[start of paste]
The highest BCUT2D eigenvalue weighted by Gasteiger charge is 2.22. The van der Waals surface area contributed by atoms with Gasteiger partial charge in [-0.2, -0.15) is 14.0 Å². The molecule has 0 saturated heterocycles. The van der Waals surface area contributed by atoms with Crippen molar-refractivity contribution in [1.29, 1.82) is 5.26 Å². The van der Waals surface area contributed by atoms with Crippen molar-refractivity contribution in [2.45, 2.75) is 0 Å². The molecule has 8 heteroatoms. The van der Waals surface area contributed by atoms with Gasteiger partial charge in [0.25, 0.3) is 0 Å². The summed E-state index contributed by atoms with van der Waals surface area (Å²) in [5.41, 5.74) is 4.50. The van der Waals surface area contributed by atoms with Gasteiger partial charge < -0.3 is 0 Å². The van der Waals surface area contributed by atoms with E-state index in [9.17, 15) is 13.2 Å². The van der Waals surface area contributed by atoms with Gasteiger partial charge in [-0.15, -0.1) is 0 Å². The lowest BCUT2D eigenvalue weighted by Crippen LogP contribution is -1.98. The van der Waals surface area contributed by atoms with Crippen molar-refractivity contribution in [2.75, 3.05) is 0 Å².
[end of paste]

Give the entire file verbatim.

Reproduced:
The highest BCUT2D eigenvalue weighted by Gasteiger charge is 2.22. The van der Waals surface area contributed by atoms with Gasteiger partial charge in [-0.2, -0.15) is 14.0 Å². The molecule has 0 saturated heterocycles. The van der Waals surface area contributed by atoms with Crippen molar-refractivity contribution in [1.29, 1.82) is 5.26 Å². The van der Waals surface area contributed by atoms with Crippen molar-refractivity contribution in [2.45, 2.75) is 0 Å². The molecule has 8 heteroatoms. The van der Waals surface area contributed by atoms with Gasteiger partial charge in [0.25, 0.3) is 0 Å². The summed E-state index contributed by atoms with van der Waals surface area (Å²) in [5.41, 5.74) is 4.50. The van der Waals surface area contributed by atoms with Gasteiger partial charge < -0.3 is 0 Å². The van der Waals surface area contributed by atoms with E-state index in [9.17, 15) is 13.2 Å². The van der Waals surface area contributed by atoms with Gasteiger partial charge in [-0.15, -0.1) is 0 Å². The lowest BCUT2D eigenvalue weighted by Crippen LogP contribution is -1.98. The van der Waals surface area contributed by atoms with Crippen molar-refractivity contribution in [2.75, 3.05) is 0 Å².